D AV ID H U D N A L L

Nu Troost Tattoo does business. He located the gray pipe and followed it down another floor, into the building’s basement. “At the bottom of the stairs I observed a bundle of similar wires that ran along the North side of the basement to some shelves,” reads that officer’s report. “A couple of boxes were removed from the shelves, which revealed a computer monitor that had been sitting behind them. The computer monitor was off. After turning on the computer monitor I observed what appeared to be 7 more video screens of the interior of the victim’s apartment. There were 4 black screens apparently from the 4 cameras that had already been removed. To the right of the computer monitor on the shelf I observed a wooden box, with a lid facing the side. The lid was opened and I observed what appeared to be some kind of computer video machine. The machine was on and had wires running to it.” In all, police found 11 hidden video cameras in the apartment. Four had been in-

The tenant living above Freaks’ 4101 Troost location has moved out.

three branches of Freaks Tattoo and Piercing — Freaks on Broadway, Freaks on 39th, and Freaks on Noland — have had to consider recently, following one of the creepiest local stories in recent memory. stalled in the tenant’s bathroom, including one with a view of the shower and one facing the toilet. The tenant told police that Sanell had installed the smoke detectors while she was out of town last October. She also said Sanell had sexually propositioned her several times — advances she had rebuffed. Among the possible criminal charges that could be filed against Sanell is one for invasion of privacy: a Class D felony. He has yet to be arrested or charged, but the court of Freaks opinion seems to have reached its verdict. (Sanell did not respond to phone calls or e-mails seeking comment for this story.) Shortly after the police report surfaced, Freaks on 39th, Freaks on Noland, Freaks on Broadway and Nu Troost Tattoo closed. A March 13 post on the Freaks on Noland Facebook page reads: “We regret to inform all of our awesome and loyal clients, that Freaks on Noland has now closed its doors … ALL employees are innocent victims of this horrible crime. As we the artists spread to different shops in the area, you will soon be able to locate all of us … Our lives were all turned upside down over night, and I have barely slept in days. Thank you once again for all the years.” “This is a guy I would have stood in front of a baseball bat for, two weeks ago,” one longtime Freaks on Broadway employee tells me. The employee, who asks that I not reveal his name, is among a majority of Freaks employees who have already quit. “We’re talking about somebody we were all close to. We’re all just in a state of shock and don’t want it to be true. And obviously, we’re concerned about our reputations — none of us had anything to do with this, and we don’t want to be associated with any of it.” Last week, Freaks on Broadway reopened, and I stopped by to ask what the future holds for one of the biggest tattoo operations in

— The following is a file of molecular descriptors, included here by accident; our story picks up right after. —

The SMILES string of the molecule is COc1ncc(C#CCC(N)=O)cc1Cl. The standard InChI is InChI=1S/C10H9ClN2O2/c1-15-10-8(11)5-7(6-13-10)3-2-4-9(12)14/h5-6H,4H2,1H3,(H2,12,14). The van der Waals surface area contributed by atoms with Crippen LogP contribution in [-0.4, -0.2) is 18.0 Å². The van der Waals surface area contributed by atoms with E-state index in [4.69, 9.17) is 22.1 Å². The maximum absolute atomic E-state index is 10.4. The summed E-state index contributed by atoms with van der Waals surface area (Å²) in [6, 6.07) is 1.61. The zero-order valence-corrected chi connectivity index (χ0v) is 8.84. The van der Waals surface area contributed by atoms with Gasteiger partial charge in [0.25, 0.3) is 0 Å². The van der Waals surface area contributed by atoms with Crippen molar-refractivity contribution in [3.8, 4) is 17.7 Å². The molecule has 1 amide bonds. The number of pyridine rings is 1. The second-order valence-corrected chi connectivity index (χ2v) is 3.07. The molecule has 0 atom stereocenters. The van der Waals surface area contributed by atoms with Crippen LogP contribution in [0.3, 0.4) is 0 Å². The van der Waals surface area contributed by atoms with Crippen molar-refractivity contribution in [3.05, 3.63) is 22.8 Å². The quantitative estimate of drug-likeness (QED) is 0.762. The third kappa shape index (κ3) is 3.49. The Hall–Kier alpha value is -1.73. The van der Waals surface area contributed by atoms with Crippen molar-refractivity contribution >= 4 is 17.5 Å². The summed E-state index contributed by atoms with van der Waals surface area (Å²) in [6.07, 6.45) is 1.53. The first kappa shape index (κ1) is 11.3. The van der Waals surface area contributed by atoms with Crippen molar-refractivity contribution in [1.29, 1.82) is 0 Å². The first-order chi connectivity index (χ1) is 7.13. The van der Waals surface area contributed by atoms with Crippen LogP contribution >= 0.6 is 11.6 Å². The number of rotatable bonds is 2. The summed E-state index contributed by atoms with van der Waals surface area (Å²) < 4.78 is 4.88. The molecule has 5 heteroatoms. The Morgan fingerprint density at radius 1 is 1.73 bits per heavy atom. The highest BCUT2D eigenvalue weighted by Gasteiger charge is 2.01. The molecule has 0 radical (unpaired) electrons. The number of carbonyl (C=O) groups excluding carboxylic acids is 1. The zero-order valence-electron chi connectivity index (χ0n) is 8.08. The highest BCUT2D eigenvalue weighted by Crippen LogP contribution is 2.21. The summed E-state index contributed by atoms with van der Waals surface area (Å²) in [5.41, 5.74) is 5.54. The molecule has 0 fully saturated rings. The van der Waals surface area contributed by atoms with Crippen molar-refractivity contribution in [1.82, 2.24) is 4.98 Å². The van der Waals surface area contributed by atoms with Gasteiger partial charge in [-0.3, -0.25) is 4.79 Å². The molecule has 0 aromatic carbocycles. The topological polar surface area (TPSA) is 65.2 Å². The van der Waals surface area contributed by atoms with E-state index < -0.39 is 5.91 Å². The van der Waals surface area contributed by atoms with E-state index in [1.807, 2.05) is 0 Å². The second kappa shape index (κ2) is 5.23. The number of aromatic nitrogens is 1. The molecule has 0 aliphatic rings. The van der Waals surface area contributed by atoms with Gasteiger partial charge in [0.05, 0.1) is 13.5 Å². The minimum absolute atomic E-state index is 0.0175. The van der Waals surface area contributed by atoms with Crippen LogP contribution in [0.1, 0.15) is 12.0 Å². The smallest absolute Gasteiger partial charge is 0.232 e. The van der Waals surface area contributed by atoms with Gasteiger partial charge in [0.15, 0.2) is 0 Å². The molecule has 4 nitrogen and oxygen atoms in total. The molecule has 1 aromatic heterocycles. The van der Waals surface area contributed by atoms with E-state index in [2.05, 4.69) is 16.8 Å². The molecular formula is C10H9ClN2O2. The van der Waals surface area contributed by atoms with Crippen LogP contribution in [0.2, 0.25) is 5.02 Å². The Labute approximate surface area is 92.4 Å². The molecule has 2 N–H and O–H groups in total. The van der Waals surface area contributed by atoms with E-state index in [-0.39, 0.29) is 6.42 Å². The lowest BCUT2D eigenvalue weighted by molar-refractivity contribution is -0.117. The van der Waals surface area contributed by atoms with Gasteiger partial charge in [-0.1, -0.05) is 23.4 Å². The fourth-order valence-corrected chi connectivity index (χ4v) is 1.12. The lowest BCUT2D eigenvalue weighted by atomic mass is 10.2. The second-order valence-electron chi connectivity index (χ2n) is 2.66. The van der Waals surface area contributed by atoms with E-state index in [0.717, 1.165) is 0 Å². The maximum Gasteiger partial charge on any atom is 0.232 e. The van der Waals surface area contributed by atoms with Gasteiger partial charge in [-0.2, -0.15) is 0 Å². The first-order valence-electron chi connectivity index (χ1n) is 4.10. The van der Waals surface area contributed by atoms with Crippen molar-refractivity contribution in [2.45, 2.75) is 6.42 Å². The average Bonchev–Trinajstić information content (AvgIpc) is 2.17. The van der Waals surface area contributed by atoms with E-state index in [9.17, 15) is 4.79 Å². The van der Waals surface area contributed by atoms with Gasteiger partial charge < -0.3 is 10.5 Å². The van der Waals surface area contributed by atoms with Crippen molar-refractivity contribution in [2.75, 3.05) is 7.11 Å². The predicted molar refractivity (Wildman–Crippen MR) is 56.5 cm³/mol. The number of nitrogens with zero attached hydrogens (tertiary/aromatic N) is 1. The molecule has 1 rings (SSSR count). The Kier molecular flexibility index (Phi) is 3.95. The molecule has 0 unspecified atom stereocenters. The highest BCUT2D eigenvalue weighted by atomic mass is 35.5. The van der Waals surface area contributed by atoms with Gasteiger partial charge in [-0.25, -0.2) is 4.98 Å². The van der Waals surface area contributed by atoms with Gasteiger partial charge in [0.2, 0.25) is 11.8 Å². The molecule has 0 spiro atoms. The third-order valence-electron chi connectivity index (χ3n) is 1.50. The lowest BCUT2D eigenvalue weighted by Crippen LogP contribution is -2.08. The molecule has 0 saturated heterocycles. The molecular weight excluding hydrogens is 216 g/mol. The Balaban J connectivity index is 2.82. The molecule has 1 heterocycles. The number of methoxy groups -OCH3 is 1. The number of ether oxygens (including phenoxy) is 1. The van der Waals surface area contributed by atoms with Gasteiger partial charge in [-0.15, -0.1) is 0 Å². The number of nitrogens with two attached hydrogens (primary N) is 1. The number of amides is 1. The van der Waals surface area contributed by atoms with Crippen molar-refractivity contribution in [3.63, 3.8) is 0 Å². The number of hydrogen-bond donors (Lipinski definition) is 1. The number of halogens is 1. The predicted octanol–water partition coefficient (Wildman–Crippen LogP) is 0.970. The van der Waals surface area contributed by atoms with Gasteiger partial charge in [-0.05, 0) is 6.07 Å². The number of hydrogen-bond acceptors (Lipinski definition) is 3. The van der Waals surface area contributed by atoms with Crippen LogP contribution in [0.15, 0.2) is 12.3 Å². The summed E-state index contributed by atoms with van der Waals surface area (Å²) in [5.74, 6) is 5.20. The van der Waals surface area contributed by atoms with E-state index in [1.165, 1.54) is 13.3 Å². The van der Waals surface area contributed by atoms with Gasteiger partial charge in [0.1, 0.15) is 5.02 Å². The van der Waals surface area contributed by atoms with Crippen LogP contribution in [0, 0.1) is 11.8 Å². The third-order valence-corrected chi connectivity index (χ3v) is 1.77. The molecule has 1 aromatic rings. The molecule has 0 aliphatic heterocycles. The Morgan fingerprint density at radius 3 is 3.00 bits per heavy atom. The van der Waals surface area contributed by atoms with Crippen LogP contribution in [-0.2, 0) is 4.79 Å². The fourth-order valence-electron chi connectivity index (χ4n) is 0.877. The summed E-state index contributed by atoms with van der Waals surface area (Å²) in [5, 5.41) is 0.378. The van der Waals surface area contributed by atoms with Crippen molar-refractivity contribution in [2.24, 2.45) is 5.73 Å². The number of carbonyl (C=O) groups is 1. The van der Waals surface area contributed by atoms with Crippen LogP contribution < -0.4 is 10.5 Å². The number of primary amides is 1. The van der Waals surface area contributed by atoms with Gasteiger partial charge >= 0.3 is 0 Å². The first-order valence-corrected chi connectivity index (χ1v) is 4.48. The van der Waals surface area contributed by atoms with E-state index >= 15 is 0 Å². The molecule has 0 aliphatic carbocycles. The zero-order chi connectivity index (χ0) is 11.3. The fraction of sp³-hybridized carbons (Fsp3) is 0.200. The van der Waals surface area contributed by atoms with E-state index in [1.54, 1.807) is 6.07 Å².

Kansas City. Four tattoo artists and two piercers were working in studios. Business looked steady. I spoke to two Freaks employees — Jean Pierre Voges and Zeke Hernandez, both of whom told me that they’ve worked for Freaks for more than 10 years — who are part of an effort currently under way to consolidate operations at the Broadway location. They are, they said, just trying to keep a wellrespected, 15-year-old business viable until a change of ownership can be executed. “There’s negotiations to purchase the business from him [Sanell], at which point he will be entirely out of the picture,” Voges said. “But obviously, that doesn’t happen overnight, and in the meantime, somebody has to keep the business going, and that’s all we’re trying to do.” “There’s an emotional aspect to this and a business aspect,” Hernandez said. “They’re two separate things.” Neither wanted to talk to me about what went down at 4101 Troost. Meanwhile, quite a few unemployed tattoo artists and piercers are scrambling to find work. Freaks on Broadway alone employed eight fulltime tattoo artists prior to the discovery of those cameras. Some have found temporary gigs at other shops, but many have parted ways with Freaks at the risk of their livelihoods. “We decided to stand on moral ground and bail on the thing,” another former Freaks employee told me last week. “Because when you boil it down, we don’t want money from our hard work flowing to a guy like that. Some of us had been with Freaks for over a decade. Some of us lived in his properties. We all put a lot of blood, sweat and tears into Freaks. I’ve been offered jobs and guest spots from some places since. But no matter where any of us go, it’s going to be a financial hit.”

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• • • • • • • • • •

The OTher ed E d P E t E r s o n wa n t s t o u n s E at E d E i l E r t • • • • • • • • • • By s tE v E vockrodt • Photos By chris mullins

O